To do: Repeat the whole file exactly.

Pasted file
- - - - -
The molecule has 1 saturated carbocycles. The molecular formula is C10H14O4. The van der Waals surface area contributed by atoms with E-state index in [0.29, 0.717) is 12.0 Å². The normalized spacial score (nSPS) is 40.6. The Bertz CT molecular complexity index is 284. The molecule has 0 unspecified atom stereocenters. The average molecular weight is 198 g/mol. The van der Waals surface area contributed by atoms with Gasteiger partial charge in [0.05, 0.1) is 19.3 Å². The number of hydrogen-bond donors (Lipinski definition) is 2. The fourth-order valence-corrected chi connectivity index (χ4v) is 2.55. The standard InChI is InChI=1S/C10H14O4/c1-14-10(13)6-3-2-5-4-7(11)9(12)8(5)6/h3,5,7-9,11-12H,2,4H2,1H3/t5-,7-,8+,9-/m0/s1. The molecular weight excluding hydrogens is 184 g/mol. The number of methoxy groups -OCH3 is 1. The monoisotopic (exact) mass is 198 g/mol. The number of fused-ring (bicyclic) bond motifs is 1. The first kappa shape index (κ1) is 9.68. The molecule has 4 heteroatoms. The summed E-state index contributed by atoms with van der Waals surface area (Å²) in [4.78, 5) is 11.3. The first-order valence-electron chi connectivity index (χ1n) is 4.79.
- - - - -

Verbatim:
The molecule has 1 saturated carbocycles. The molecular formula is C10H14O4. The van der Waals surface area contributed by atoms with E-state index in [0.29, 0.717) is 12.0 Å². The normalized spacial score (nSPS) is 40.6. The Bertz CT molecular complexity index is 284. The molecule has 0 unspecified atom stereocenters. The average molecular weight is 198 g/mol. The van der Waals surface area contributed by atoms with Gasteiger partial charge in [0.05, 0.1) is 19.3 Å². The number of hydrogen-bond donors (Lipinski definition) is 2. The fourth-order valence-corrected chi connectivity index (χ4v) is 2.55. The standard InChI is InChI=1S/C10H14O4/c1-14-10(13)6-3-2-5-4-7(11)9(12)8(5)6/h3,5,7-9,11-12H,2,4H2,1H3/t5-,7-,8+,9-/m0/s1. The molecular weight excluding hydrogens is 184 g/mol. The number of methoxy groups -OCH3 is 1. The monoisotopic (exact) mass is 198 g/mol. The number of fused-ring (bicyclic) bond motifs is 1. The first kappa shape index (κ1) is 9.68. The molecule has 4 heteroatoms. The summed E-state index contributed by atoms with van der Waals surface area (Å²) in [4.78, 5) is 11.3. The first-order valence-electron chi connectivity index (χ1n) is 4.79.